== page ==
Oct 6, 2011

BBC to shed 2,000 jobs

The BBC Trust, in consultation with BBC management, today (Oct. 6) announced proposals including cutting some 2,000 jobs from across the network to save nearly $2 billion annually by 2016-17. The changes "follow a review last year of the future strategy for the BBC," the Trust said in a statement, "which culminated in Trust approval for four new strategic priorities for the corporation — distinctiveness, value for money, serving all audiences and openness and transparency. The proposals have been shaped by these priorities."

BBC Director General Mark Thompson said the changes would lead to "a smaller, radically reshaped BBC."

Attention RSSers: Breaking news

Don't miss Current's story on Independent Public Media, a new consortium of five nonprofits headed by public media activist John Schwartz that is aiming to purchase and help revitalize financially at-risk public TV stations. Schwartz, who helped found WYBE in Philadelpha, KBDI in Denver and WYEP in Pittsburgh, is heading up the initiative, along with Ken Devine, former v.p. of media operations and chief information officer of New York's WNET.

New PIN collaborations editor is Pulitzer Prize winner

Pulitzer Prize winner Jacqui Banaszynski will lead reporting efforts as collaborations editor for American Public Media's Public Insight Network, it announced today (Oct. 6). Banaszynski holds the Knight Chair in Editing at the University of Missouri. As a reporter for the St. Paul Pioneer Press, she won the 1988 Pulitzer Prize for feature writing for “AIDS in the Heartland,” an intimate look at the life and death of a Minnesota farm couple. She's also a a former editor for The Seattle Times and The Oregonian in Portland.

Banaszynski will work to expand PIN's editorial team, as well as use the network in her journalism classes to establish a partnership between APM, the University of Missouri’s journalism school and the Donald W. Reynolds Journalism Institute at the university.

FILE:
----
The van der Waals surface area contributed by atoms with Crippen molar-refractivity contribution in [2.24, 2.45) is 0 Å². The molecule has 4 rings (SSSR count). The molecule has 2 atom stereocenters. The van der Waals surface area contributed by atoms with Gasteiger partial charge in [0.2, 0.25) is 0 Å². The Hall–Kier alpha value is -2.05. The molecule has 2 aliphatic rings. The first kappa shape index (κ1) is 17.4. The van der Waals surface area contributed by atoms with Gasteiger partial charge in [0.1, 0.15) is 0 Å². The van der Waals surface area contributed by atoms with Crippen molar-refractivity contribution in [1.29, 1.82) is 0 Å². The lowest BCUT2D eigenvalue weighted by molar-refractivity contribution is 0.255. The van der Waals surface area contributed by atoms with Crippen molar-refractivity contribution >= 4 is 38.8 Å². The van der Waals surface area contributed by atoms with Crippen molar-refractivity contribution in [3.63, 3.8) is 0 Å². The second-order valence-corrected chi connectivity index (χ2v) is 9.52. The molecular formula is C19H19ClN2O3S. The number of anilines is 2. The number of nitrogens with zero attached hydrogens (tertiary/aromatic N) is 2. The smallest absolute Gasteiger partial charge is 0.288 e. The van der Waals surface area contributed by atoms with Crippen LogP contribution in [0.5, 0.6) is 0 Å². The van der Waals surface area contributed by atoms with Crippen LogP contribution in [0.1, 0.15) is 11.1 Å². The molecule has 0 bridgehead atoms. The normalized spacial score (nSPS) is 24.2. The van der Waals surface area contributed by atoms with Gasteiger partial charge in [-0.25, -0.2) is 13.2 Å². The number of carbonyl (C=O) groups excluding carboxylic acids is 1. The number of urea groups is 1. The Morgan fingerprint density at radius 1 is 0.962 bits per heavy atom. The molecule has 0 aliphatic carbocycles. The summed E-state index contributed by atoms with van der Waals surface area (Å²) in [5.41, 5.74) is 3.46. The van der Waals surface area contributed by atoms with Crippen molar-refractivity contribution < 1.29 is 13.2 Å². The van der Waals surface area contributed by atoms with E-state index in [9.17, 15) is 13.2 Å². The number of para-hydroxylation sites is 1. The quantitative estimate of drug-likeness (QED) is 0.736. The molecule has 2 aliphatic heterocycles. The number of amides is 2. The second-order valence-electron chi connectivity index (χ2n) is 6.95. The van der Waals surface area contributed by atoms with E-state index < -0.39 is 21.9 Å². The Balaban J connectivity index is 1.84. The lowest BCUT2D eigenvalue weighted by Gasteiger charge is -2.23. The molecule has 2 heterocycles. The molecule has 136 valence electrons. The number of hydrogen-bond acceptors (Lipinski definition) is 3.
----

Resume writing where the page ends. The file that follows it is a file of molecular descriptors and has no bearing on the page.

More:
WBFO listeners want new owner to enhance local music, news programming

During an Oct. 4 public meeting on the pending sale of university-owned WBFO-FM to WNED, listeners called for preservation of weekend music programs and local coverage, according to the Buffalo News and ArtVoice, an alt-weekly that questions whether Buffalo will be well-served by the sale of the city's flagship NPR station on 88.7.

WNED, a public TV and radio operation owned by community licensee Western New York Public Broadcasting Association, plans to tailor WBFO's appeal to Canadian audiences, a service strategy that has been very successful for its public TV station.

The Buffalo News estimated that 80 people attended the session in WNED's studios in downtown Buffalo "with the enthusiasm so great for local public broadcasting that the scheduled 60-minute session ran more than 80 minutes." Many attendees called for an end to rebroadcasts of talk shows, and for more time slots devoted to local music and news.